As someone who has given the government a fair amount of money himself, Petty has begun to despair of the One Percent’s motives. “That’s a huge problem in the world right now — you can see these wealthy people who have made so much money that making more will not change an hour of their lives or their children’s — yet they’re consumed with the idea of making more. Once they do that long enough, that doesn’t turn them on anymore. They want power, and a great deal of money buys power. Very few people know how to handle power and once they just become completely immoral, they’re dangerous people. This attitude is what, to me, wipes out the middle class.”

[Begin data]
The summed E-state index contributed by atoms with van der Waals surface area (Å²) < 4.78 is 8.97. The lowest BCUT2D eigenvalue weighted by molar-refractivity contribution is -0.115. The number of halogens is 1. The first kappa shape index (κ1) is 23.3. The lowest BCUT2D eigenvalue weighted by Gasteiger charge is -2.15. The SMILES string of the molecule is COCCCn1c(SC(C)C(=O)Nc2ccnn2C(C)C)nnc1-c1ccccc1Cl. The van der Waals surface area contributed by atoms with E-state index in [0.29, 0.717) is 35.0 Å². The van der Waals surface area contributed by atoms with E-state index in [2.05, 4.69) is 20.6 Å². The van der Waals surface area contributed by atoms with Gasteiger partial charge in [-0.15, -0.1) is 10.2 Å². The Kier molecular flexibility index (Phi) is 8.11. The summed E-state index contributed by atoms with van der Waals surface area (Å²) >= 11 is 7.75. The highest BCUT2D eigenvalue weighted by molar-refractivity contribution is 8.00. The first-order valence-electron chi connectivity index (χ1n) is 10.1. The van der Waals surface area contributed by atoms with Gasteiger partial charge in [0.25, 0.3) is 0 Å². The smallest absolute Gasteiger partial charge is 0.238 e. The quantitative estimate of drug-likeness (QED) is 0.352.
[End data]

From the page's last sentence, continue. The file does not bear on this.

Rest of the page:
Tom Petty: Top 20 Billboard Hot 100 Hits
Petty hunches forward with his right hand tapping the table almost inaudibly: “I’m old enough to remember an America where if you were willing to be a fairly hard worker, you could support your family. You could even maybe own a home. Everybody was happy — not this, ‘Well, I’m not succeeding if I don’t have what these phony people, these soulless shells on TV, are wearing or doing.’ People have been conditioned to think that they should be wealthy.”
Petty hopes that "Hypnotic Eye"’s mesmerizing cover graphic reinforces the title. “It’s just a little bit of a play on words for me,” he says. “I feel like the culture in America is a bit hypnotized by various eyes that they keep staring into. The album is really about what the eyes are feeding them and how they are reacting to it.”
He gives in to a laugh: “I mean, it’s pretty abstract.”